If you can extract information from nonfiction text and interpret data from charts and graphs, you are in good shape. If not, these are skills you can easily target for improvement with purposeful test prep.

The reality is, analytical skills are assessed on the SAT, too. Rather than bundling these science-related skills into a dedicated science section, the SAT embeds these problems into the reading and math sections of the test.

By opting for the SAT over the ACT, you aren’t avoiding science-related skills like data analysis and grappling with science-related non-fiction texts. These concepts are just going to pop up over the course of the entire test, albeit in potentially smaller volumes.

How Strong Are Your Argumentative Skills?

While both the SAT and ACT offer optional writing sections, they focus on argumentative writing in two very distinct ways.

The SAT asks test-takers to read a passage and analyze the argument put forth by the author. By contrast, the ACT essay prompt presents multiple perspectives to an argument and asks test-takers to choose and defend a position in the debate complete with their own analysis.

If analyzing text is a strong-suit, stick with the SAT. If you have a knack for taking a position and defending it, the ACT essay offers you a better opportunity to let your argumentative side shine.

The verdict

Over time, the SAT and ACT have evolved to become pretty similar in terms of content. Both evaluate similar mathematical and literacy skills in an effort to weigh student aptitude. There’s a reason why so many major colleges and universities will accept either test.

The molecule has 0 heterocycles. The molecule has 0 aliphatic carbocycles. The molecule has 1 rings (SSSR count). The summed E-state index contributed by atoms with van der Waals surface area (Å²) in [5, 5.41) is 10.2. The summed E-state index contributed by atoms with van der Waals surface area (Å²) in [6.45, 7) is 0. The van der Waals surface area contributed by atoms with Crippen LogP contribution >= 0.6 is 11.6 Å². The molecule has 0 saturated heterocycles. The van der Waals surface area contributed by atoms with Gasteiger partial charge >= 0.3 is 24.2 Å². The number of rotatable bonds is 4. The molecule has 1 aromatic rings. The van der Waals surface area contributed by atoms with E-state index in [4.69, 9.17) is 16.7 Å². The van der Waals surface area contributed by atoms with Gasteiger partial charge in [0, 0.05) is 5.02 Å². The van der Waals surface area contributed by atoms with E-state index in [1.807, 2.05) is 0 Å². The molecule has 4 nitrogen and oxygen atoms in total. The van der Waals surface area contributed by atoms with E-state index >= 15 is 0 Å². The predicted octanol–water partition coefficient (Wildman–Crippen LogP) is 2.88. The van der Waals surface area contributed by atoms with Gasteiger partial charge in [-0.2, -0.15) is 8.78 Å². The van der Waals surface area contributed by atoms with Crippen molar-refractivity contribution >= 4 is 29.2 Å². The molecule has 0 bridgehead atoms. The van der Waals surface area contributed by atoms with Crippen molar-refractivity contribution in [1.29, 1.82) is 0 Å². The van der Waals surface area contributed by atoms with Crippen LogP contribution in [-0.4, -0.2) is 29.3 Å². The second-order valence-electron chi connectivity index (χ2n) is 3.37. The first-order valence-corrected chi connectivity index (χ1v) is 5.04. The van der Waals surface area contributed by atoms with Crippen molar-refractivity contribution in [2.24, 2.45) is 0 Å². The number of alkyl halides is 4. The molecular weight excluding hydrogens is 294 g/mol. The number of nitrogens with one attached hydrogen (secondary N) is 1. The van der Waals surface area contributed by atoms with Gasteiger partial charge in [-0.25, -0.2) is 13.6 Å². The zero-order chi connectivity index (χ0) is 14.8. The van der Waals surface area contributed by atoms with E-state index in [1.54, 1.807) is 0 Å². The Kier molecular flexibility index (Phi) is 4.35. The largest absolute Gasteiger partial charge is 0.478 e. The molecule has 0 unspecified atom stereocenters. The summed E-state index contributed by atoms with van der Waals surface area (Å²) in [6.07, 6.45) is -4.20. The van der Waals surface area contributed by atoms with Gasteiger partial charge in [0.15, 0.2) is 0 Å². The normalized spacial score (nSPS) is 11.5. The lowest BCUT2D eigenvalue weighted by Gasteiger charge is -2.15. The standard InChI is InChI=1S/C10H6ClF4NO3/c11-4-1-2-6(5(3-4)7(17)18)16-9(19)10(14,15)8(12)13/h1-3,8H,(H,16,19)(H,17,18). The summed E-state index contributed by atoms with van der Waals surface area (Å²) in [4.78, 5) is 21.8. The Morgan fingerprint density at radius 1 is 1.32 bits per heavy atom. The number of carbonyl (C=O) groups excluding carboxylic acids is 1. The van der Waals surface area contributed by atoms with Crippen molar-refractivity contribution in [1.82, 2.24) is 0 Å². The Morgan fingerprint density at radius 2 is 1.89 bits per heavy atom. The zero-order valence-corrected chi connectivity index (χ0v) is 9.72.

The Major Differences Between the SAT & ACT:

A closer look at SAT vs ACT

After considering these four questions you should have a general idea which test may be best suited to your strengths. That being said, the only way to know for sure which test is a better fit for you is to take each one for a spin. Thankfully, it isn’t a difficult proposition. Practice versions of both the SAT and ACT tests are available online. Set aside some time, simulate test-taking conditions (read: quiet environment, no phones, full tummy) and see how each test feels. 

For test prep professionals, you can help your students and potential clients with this important decision with 100% custom branded test prep materials that offer your students even more chances to select, practice, and prepare for the test that best fits their skills, whether it’s the ACT or the SAT.

In most cases, formally taking both the SAT and the ACT could wind up being an expensive mistake and a waste of your test preparation efforts. The best bet is to put your energies (and your test fee dollars) behind the test that best suits your test-taking strengths.  

Where do you stand on the SAT vs. ACT debate? Which test do you feel does a better job of showcasing your skills? Share your thoughts and insights with our readers in the comments below!  And don't forget to subscribe!

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Matt McCorkle